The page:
In a similar vein, I try to avoid limiting the bodily causes to habitual tension. The interactions are complex. The original abuse could have been any (or all) of: physical abuse, emotional abuse, sexual abuse, or neglect. The abuse or neglect survivor often loses both their voice (in the physical and metaphorical senses) and possession of parts of their body.

    Many times they lose all conscious sensation in parts of their body. The physical outcomes can include tension, disruptions in movement, breathing and speech. However you should not assume that these symptoms are necessarily a direct result of tension. One of the outcomes can be muscular collapse that leads to a lack of normal tonality or tension. On the emotional level, the ability to establish normal boundaries may be lost or never learned. Incongruence between verbal and nonverbal responses (e.g. saying yes and shaking the head no) often indicates the resulting conscious/unconscious split.


Finding a good professional massage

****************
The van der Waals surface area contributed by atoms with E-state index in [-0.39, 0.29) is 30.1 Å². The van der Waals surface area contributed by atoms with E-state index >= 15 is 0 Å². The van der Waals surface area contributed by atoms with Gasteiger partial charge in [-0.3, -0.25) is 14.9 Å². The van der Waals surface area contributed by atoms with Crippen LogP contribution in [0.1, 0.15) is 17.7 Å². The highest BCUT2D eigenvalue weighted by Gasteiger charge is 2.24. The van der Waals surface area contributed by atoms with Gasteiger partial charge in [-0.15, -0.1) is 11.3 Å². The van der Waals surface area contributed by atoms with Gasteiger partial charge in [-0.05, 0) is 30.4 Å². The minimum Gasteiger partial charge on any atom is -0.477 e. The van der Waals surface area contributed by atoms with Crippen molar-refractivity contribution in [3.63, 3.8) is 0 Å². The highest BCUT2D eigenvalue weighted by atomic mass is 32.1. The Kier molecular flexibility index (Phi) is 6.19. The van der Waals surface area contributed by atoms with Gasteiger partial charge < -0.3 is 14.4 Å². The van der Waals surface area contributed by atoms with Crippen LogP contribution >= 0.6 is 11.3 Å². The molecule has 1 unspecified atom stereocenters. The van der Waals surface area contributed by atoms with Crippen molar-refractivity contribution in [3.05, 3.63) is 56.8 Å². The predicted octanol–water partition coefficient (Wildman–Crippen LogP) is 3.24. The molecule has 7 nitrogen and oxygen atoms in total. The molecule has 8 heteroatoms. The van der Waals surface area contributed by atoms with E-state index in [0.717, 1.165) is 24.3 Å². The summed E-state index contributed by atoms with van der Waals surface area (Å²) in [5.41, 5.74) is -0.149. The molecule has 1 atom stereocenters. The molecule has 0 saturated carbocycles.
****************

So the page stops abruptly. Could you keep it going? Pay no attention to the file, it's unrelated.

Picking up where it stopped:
In many jurisdictions, people may advertise as giving massage when do not provide a good massage. Some provide substandard services and others provide sexual services under the guise of massage. Many people post to alt.backrubs seeking advice about how to tell where they can get a skilled massage before they have paid for the services. Three questions are answered here: a) how can I find someone who will give me a massage, or other bodywork treatment, rather than some sexual service; b) how can I tell if they are any good before I pay them; and c) what referral services can I call upon for recommendations?

If you are not sure what to expect from a professional massage you might find some of the information in the archive (question 5.1.2) of interest. The files in the professional category and the what.to.expect and what.price files should be of especial interest. If you'd like to summarize that information for inclusion here, please see questions 0.3 and 4.4.